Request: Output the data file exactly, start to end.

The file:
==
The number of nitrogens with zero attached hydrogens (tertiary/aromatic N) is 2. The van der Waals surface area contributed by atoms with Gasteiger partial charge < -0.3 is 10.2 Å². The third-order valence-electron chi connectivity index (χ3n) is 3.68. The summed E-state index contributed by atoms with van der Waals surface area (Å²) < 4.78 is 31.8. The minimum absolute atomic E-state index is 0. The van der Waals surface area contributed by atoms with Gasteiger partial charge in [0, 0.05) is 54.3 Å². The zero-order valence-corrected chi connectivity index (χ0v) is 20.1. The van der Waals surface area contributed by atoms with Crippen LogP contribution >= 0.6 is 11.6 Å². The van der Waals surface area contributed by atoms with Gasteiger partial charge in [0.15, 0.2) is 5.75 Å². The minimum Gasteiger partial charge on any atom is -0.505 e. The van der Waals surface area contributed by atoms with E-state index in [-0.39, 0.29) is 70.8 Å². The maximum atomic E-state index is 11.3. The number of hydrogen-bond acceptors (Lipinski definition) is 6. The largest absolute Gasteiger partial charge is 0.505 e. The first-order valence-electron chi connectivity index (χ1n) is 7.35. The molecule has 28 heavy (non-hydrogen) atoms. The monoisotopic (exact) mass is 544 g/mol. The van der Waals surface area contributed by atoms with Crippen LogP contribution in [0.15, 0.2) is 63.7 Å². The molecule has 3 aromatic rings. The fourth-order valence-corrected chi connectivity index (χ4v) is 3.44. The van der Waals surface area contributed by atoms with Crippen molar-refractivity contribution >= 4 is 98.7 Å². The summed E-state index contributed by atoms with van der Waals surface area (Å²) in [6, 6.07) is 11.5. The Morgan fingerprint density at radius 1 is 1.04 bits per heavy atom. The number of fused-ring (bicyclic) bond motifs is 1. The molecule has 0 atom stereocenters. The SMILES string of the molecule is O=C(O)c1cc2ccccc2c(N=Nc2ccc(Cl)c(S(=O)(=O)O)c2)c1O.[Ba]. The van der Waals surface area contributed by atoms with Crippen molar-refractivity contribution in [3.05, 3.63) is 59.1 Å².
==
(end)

The number of nitrogens with zero attached hydrogens (tertiary/aromatic N) is 2. The van der Waals surface area contributed by atoms with Gasteiger partial charge < -0.3 is 10.2 Å². The third-order valence-electron chi connectivity index (χ3n) is 3.68. The summed E-state index contributed by atoms with van der Waals surface area (Å²) < 4.78 is 31.8. The minimum absolute atomic E-state index is 0. The van der Waals surface area contributed by atoms with Gasteiger partial charge in [0, 0.05) is 54.3 Å². The zero-order valence-corrected chi connectivity index (χ0v) is 20.1. The van der Waals surface area contributed by atoms with Crippen LogP contribution >= 0.6 is 11.6 Å². The van der Waals surface area contributed by atoms with Gasteiger partial charge in [0.15, 0.2) is 5.75 Å². The minimum Gasteiger partial charge on any atom is -0.505 e. The van der Waals surface area contributed by atoms with E-state index in [-0.39, 0.29) is 70.8 Å². The maximum atomic E-state index is 11.3. The number of hydrogen-bond acceptors (Lipinski definition) is 6. The largest absolute Gasteiger partial charge is 0.505 e. The first-order valence-electron chi connectivity index (χ1n) is 7.35. The molecule has 28 heavy (non-hydrogen) atoms. The monoisotopic (exact) mass is 544 g/mol. The van der Waals surface area contributed by atoms with Crippen LogP contribution in [0.15, 0.2) is 63.7 Å². The molecule has 3 aromatic rings. The fourth-order valence-corrected chi connectivity index (χ4v) is 3.44. The van der Waals surface area contributed by atoms with Crippen molar-refractivity contribution >= 4 is 98.7 Å². The summed E-state index contributed by atoms with van der Waals surface area (Å²) in [6, 6.07) is 11.5. The Morgan fingerprint density at radius 1 is 1.04 bits per heavy atom. The number of fused-ring (bicyclic) bond motifs is 1. The molecule has 0 atom stereocenters. The SMILES string of the molecule is O=C(O)c1cc2ccccc2c(N=Nc2ccc(Cl)c(S(=O)(=O)O)c2)c1O.[Ba]. The van der Waals surface area contributed by atoms with Crippen molar-refractivity contribution in [3.05, 3.63) is 59.1 Å².